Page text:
The chickens of Seward are on the move. Growing Lots, an urban farm located at 24th Street and Snelling Avenue alongside the Hiawatha Light Rail, introduced a fair flock of 49 birds this past May. However, a recent string of vandalism by local youths brought the egg business to a halt, and as of Wednesday, July 21, the chickens were relocated.
Growing Lots has been converting industrial spaces, such as the parking lot next to Coastal Seafoods, into sustainable commercial farms since April 2010. The ambitious program, funded by nonprofit Seward ReDesign and headed by farmer Stefan Meyers, is one of the first urban farms in Minneapolis to sell directly to local individuals.
Stefan describes the aim of an urban farm as, “getting food production within the city. They’re often thought of just as vegetables, but we’re trying to push those limits, that definition, with animals.” Farmer Jake Schultz chimes in, “It’s more than urban gardening, since you’re trying to make an income off it as well.”
Currently, Growing Lots supplies more than 20 individuals with weekly CSA (Community Supported Agriculture) packages. This April, the farming operation expanded to include a chicken coop and netted yard, and introduced the flock to their highly visible location next to the bike path.
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On Sunday July 11, when Stefan first witnessed small groups of children picking their way into the mesh wire, he took it as a chance to educate. Stefan explains, “We took a proactive approach, we invited them in, gave them a dozen eggs. Take these back to your parents and have them cook you a good omelet.”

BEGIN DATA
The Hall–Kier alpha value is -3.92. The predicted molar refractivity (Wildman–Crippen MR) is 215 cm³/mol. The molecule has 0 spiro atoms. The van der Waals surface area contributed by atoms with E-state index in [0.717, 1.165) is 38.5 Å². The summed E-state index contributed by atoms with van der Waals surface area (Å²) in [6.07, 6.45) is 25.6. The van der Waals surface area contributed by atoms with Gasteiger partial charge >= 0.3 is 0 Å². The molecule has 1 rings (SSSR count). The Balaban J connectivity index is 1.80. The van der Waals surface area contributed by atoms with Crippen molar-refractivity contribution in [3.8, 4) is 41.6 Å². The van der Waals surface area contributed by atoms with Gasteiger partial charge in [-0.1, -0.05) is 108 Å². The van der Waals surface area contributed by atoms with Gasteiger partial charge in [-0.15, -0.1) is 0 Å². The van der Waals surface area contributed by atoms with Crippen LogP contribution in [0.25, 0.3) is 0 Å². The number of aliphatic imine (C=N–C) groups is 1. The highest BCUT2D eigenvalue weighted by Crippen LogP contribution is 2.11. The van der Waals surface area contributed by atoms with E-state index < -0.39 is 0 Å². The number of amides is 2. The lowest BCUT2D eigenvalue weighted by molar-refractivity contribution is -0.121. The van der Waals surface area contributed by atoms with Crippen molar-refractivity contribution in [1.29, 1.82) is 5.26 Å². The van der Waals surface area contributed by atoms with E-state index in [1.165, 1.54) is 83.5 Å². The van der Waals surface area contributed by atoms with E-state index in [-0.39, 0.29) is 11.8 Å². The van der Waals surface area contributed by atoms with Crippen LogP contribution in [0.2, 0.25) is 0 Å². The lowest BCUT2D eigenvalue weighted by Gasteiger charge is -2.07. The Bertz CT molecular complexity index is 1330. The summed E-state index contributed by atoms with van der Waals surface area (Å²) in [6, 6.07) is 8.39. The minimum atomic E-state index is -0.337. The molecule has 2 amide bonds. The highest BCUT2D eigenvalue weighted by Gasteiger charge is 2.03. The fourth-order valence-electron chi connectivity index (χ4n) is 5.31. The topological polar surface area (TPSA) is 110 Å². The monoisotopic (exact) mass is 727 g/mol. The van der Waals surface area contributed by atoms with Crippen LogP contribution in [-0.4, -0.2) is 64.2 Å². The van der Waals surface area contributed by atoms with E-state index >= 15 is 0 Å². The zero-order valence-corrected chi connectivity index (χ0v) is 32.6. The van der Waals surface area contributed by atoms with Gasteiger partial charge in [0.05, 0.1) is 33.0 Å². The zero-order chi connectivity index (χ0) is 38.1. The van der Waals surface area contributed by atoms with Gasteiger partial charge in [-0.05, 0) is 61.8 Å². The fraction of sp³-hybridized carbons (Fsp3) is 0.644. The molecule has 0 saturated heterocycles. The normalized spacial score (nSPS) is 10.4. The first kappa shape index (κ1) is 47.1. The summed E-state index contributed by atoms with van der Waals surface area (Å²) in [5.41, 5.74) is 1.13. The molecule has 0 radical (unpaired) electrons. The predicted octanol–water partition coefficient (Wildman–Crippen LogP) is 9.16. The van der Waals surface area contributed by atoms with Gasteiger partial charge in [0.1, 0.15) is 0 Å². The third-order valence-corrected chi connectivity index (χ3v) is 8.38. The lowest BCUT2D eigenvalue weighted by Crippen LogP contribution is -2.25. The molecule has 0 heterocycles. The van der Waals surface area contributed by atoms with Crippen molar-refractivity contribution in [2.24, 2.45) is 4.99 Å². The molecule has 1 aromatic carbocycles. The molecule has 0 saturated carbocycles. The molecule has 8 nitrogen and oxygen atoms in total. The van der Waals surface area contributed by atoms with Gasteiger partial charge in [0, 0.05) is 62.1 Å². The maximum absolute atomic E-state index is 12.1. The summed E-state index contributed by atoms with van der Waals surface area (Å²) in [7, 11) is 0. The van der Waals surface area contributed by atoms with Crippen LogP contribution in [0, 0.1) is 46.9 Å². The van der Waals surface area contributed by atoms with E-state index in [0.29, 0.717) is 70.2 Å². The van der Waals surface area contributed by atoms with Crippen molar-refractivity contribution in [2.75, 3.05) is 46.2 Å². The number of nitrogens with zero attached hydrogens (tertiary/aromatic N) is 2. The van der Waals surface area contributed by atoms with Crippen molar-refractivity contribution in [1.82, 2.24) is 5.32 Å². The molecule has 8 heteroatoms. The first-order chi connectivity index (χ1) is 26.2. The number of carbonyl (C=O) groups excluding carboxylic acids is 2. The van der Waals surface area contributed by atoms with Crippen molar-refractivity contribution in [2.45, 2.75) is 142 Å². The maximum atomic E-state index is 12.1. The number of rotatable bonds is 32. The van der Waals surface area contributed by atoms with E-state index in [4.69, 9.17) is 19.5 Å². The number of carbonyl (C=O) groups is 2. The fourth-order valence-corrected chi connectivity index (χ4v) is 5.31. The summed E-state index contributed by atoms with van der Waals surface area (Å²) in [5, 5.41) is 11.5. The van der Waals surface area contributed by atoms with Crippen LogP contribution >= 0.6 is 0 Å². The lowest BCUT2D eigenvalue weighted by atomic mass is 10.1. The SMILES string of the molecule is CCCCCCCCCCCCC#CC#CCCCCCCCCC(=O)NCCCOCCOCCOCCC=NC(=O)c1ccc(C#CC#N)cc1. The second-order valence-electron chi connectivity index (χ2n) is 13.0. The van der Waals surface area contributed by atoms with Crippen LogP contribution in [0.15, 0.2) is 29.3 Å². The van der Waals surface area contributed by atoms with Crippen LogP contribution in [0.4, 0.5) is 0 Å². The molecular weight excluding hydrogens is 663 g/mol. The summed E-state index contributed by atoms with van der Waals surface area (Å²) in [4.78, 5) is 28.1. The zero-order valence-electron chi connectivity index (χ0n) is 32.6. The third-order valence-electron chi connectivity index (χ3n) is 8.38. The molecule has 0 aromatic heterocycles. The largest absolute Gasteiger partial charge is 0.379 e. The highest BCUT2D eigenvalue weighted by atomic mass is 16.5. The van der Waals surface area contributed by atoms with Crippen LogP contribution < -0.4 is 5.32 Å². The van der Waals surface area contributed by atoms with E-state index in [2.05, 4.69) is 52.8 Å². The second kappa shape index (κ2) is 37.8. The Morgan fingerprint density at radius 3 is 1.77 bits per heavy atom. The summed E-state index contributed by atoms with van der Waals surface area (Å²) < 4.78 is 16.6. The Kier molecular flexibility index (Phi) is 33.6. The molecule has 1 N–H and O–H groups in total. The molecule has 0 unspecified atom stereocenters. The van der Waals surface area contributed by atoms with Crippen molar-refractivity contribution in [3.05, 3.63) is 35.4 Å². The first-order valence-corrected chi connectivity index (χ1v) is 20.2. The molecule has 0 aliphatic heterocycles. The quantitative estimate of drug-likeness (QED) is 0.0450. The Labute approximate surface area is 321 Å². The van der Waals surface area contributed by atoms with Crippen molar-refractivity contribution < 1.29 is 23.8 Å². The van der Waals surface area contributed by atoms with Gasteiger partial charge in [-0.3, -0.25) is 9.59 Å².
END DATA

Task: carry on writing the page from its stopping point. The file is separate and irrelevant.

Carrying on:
Days later, a concerned neighbor, Teresa Nelson, witnessed the same group of children inside the coops. “I thought I’d drive by the garden and chickens to check on them” Theresa recalls, “and I found a group of about six children. When I approached them, they ran over the bridge at 24th Street…. and I saw them go into Little Earth.” The group took over nine dozen eggs, many of which they hurled at cars from the Hiawatha foot bridge.
With continued disturbances throughout the week, Jake was dismayed to discover the night of July 19 that the south wall of fencing had been completely removed, with chickens roaming the nearby street. With Animal Care and Control involved, it brought the city’s attention to the operation’s lack of a zoning permit for chickens.
In April 2011, the city of Minneapolis adopted the Urban Agriculture Planning Policy. This legislation will define and create regulations for the different types of farming to be permitted within city limits, including urban farms like Growing Lots.
Robin Garwood, Policy Aide to Seward Council Member Cam Gorden, explains, “The request to raise dozens of chickens was the first of its kind. Animal Control had no provisions for a request of that size. The zoning commission is in the process of developing regulations, but currently has no policy to permit or deny farming of this scale.”
Adopted policies are so new, they still in the process of being rewritten, and won’t be implemented in the Zoning Code until February 2012. The legislation is so new, Garwood explains, that Growing Lot’s vegetables are “squeezed in under the ‘commercial greenhouse’ regulations for vegetables.”
On August 2, a Community Engagement Meeting will take place at City Hall at 3:00 p.m. Aly Pennuccie of the City Planner’s office will lead the discussion of the city’s new Urban Agriculture Policy Plan with local farmers. Pennuccie encourages interested members of the general public to participate in large-scale public forums, once legislation is revised in the fall.
Looking to the future, Growing Lots is preparing to move to a more permanent location a block north for the 2012 season. Meyers said, “You can’t keep a good pioneer down.”